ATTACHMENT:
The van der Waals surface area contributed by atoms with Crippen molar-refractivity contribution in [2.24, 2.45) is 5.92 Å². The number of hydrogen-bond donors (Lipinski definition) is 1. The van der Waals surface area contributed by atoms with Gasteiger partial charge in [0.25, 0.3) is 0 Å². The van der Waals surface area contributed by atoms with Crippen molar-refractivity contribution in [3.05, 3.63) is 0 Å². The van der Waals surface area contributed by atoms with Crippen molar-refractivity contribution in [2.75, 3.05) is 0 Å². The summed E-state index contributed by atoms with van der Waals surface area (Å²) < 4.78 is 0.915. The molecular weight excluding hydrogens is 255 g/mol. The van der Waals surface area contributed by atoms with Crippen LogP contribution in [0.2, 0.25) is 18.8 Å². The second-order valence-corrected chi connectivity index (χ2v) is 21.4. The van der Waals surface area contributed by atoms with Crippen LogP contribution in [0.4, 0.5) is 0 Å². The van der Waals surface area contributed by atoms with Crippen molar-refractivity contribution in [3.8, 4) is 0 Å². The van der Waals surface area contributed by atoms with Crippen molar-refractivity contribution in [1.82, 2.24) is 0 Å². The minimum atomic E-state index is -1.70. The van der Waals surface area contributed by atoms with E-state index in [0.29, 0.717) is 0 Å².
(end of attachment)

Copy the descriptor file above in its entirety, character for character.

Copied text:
The van der Waals surface area contributed by atoms with Crippen molar-refractivity contribution in [2.24, 2.45) is 5.92 Å². The number of hydrogen-bond donors (Lipinski definition) is 1. The van der Waals surface area contributed by atoms with Gasteiger partial charge in [0.25, 0.3) is 0 Å². The van der Waals surface area contributed by atoms with Crippen molar-refractivity contribution in [3.05, 3.63) is 0 Å². The van der Waals surface area contributed by atoms with Crippen molar-refractivity contribution in [2.75, 3.05) is 0 Å². The summed E-state index contributed by atoms with van der Waals surface area (Å²) < 4.78 is 0.915. The molecular weight excluding hydrogens is 255 g/mol. The van der Waals surface area contributed by atoms with Crippen LogP contribution in [0.2, 0.25) is 18.8 Å². The second-order valence-corrected chi connectivity index (χ2v) is 21.4. The van der Waals surface area contributed by atoms with Crippen LogP contribution in [0.4, 0.5) is 0 Å². The van der Waals surface area contributed by atoms with Crippen molar-refractivity contribution in [3.8, 4) is 0 Å². The van der Waals surface area contributed by atoms with Crippen molar-refractivity contribution in [1.82, 2.24) is 0 Å². The minimum atomic E-state index is -1.70. The van der Waals surface area contributed by atoms with E-state index in [0.29, 0.717) is 0 Å².